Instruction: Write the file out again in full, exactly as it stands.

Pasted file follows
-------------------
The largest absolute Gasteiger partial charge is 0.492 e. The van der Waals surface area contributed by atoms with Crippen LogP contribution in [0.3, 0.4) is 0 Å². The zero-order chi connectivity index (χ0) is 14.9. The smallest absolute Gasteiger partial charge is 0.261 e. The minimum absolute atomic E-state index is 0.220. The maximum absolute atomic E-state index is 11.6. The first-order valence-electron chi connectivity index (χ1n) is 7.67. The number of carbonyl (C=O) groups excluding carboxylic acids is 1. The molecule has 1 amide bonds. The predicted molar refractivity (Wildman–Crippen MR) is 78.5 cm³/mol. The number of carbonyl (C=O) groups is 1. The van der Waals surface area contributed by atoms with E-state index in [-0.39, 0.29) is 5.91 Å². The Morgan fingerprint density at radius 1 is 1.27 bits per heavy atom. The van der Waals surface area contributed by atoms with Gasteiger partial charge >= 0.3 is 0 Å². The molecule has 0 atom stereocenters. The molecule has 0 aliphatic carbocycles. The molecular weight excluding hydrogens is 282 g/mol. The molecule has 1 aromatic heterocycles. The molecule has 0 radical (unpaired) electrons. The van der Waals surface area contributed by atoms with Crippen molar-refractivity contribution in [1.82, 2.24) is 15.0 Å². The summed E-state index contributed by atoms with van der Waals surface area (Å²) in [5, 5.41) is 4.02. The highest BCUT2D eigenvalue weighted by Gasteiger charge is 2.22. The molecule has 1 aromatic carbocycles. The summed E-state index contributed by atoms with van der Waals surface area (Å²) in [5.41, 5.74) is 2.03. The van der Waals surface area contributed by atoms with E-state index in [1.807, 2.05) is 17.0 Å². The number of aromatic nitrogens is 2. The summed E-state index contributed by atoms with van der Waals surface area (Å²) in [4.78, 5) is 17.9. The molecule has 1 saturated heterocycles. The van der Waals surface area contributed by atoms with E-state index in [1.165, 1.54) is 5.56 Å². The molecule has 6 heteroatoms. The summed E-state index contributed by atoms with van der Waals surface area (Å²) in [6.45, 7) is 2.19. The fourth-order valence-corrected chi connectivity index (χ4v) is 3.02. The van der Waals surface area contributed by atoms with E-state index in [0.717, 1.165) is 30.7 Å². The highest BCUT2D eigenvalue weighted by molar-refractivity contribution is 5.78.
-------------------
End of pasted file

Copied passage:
The largest absolute Gasteiger partial charge is 0.492 e. The van der Waals surface area contributed by atoms with Crippen LogP contribution in [0.3, 0.4) is 0 Å². The zero-order chi connectivity index (χ0) is 14.9. The smallest absolute Gasteiger partial charge is 0.261 e. The minimum absolute atomic E-state index is 0.220. The maximum absolute atomic E-state index is 11.6. The first-order valence-electron chi connectivity index (χ1n) is 7.67. The number of carbonyl (C=O) groups excluding carboxylic acids is 1. The molecule has 1 amide bonds. The predicted molar refractivity (Wildman–Crippen MR) is 78.5 cm³/mol. The number of carbonyl (C=O) groups is 1. The van der Waals surface area contributed by atoms with E-state index in [-0.39, 0.29) is 5.91 Å². The Morgan fingerprint density at radius 1 is 1.27 bits per heavy atom. The van der Waals surface area contributed by atoms with Gasteiger partial charge >= 0.3 is 0 Å². The molecule has 0 atom stereocenters. The molecule has 0 aliphatic carbocycles. The molecular weight excluding hydrogens is 282 g/mol. The molecule has 1 aromatic heterocycles. The molecule has 0 radical (unpaired) electrons. The van der Waals surface area contributed by atoms with Crippen molar-refractivity contribution in [1.82, 2.24) is 15.0 Å². The summed E-state index contributed by atoms with van der Waals surface area (Å²) in [5, 5.41) is 4.02. The highest BCUT2D eigenvalue weighted by Gasteiger charge is 2.22. The molecule has 1 aromatic carbocycles. The summed E-state index contributed by atoms with van der Waals surface area (Å²) in [5.41, 5.74) is 2.03. The van der Waals surface area contributed by atoms with E-state index in [1.807, 2.05) is 17.0 Å². The number of aromatic nitrogens is 2. The summed E-state index contributed by atoms with van der Waals surface area (Å²) in [4.78, 5) is 17.9. The molecule has 1 saturated heterocycles. The van der Waals surface area contributed by atoms with E-state index in [1.165, 1.54) is 5.56 Å². The molecule has 6 heteroatoms. The summed E-state index contributed by atoms with van der Waals surface area (Å²) in [6.45, 7) is 2.19. The fourth-order valence-corrected chi connectivity index (χ4v) is 3.02. The van der Waals surface area contributed by atoms with E-state index in [0.717, 1.165) is 30.7 Å². The highest BCUT2D eigenvalue weighted by molar-refractivity contribution is 5.78.